Traffic lights are pretty simple, right? Green for go, orange means slow, and if it’s red you’d better Stop Right Now. It’s not a hard system to understand — which is why I use an adapted version for my finances.
A year ago, I was using a boring but adequate spreadsheet for my budgeting. Problem was, it wasn’t doing the one thing I really wanted: traffic light color-coding. I had the system in my head, but I couldn’t see it on my screen.
Then I found PocketSmith.
See, I’ve always had variable income year-to-year which means I’ve grown used to trimming or growing my budget accordingly. The system is simple: red for bare-bones essentials, Stop, Do Not Pass Go; orange for investing and giving, Slow And Steady; and the all-important income, Green For Go.
When I was unemployed, I stopped spending and investing, and dropped back to the red category of essential living expenses. When I’m in stable work, I can budget from red through orange to the whole dang rainbow. Nested color-coded categories make it easy to see where my priorities are. If I have a drop in income, it’s easy to pause budgets for all categories in that color.
I start with income because it’s easy. This is what I base all my other colors around. If the light isn’t green, I stop on red. If the light is green, I budget based on how much money is coming in and what my needs are at the time.
Even with a decent income, I try to keep my spending contained, which means the red category sits around the 50% mark of my monthly finances. This is my ‘survival number’ — the minimum I need to keep my head above water. It includes rent, groceries, transport, and utilities, with sub-categories for phone, power, and internet.
I find the Dashboard Donut a fantastic way to see this at a glance.
Ah, orange. This is my slow-growth-for-the-future category.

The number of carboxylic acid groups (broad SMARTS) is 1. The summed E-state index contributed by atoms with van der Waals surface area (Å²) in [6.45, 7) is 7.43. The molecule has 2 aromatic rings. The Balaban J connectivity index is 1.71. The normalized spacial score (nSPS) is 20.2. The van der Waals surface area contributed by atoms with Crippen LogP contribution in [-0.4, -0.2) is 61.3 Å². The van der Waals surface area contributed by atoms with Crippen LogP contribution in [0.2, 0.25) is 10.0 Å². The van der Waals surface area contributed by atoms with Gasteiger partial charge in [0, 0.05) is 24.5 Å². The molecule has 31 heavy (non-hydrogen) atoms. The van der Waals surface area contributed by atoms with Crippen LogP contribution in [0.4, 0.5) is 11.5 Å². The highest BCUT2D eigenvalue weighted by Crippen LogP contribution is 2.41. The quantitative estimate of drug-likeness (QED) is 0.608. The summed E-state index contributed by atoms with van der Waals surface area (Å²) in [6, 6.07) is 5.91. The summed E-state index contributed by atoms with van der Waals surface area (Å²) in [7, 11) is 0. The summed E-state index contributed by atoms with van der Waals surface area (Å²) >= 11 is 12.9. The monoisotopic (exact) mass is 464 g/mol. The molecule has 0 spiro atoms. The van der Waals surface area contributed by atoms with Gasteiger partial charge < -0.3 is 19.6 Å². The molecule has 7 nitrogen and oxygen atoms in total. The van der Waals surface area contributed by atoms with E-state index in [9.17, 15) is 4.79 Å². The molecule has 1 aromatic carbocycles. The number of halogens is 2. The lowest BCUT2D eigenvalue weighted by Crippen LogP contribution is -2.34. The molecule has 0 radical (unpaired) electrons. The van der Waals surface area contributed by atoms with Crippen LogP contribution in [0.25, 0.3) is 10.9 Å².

It’s evolved over the years. Once it was the beginnings of a house deposit stashed in the bank. (Remember when term deposits would give you more than 3% p.a.?)
But who can afford a house, right? Now it’s a bit of that, a bit of Kernel’s index funds, and a steady 10% tithe to give something back to the community.
This is where I branch out from ‘basic traffic light’ to ‘full rainbow’, but only when I have a level of income that lets me.
Light blue is any voluntary debt repayments — not minimum payments, they’d be in red, but over-and-above. For me, it’s my student loan.
The next bite on my donut is discretionary spending. This is anything that isn’t essential but isn’t quite at the level of ‘complete lavish luxury’ either. It looks different for everyone. Think regular haircuts, new shoes, going for coffee with friends… that sort of thing.
To be honest, a dentist appointment might fall under this. But I digress.
This isn’t just any purple. This is PocketSmith Purple, for all your most luxurious, splash-out-y expenses… like your finance app subscription. Or shouting your best friends dinner out at a restaurant. Or splurging on a new houseplant or three (No? Is that just me?) I even have a Regret category here, but that’s another story!
It’s a lesser-priority category, so I make my spending proportionately less. If you look at the Earning and Spending Donut, you’ll notice I put about half into red, then progressively smaller amounts into each of the other categories.
Incidentally, this makes it super easy to tell if my spending is a little out of control one month. The focus should be on the traffic lights. Green, red, orange: income, essentials, slow growth for the future. If purple takes up a full quarter of the donut, then Houston, we have a problem!
The traffic light system might be simple, but simple is good. It cuts down on decision fatigue. It makes slashing expenses during tough times a breeze. And once you’re on your feet again, it opens out into a whole world of brightly-colored possibilities.
Just do me a favor and never run the red light.
Rachel E. Wilson is an author and freelance writer based in New Zealand. She has been, variously, administrator at an ESOL non-profit, transcriber for a historian, and technical document controller at a french fry factory. She has a keen interest in financial literacy and design, and a growing collection of houseplants (pun intended).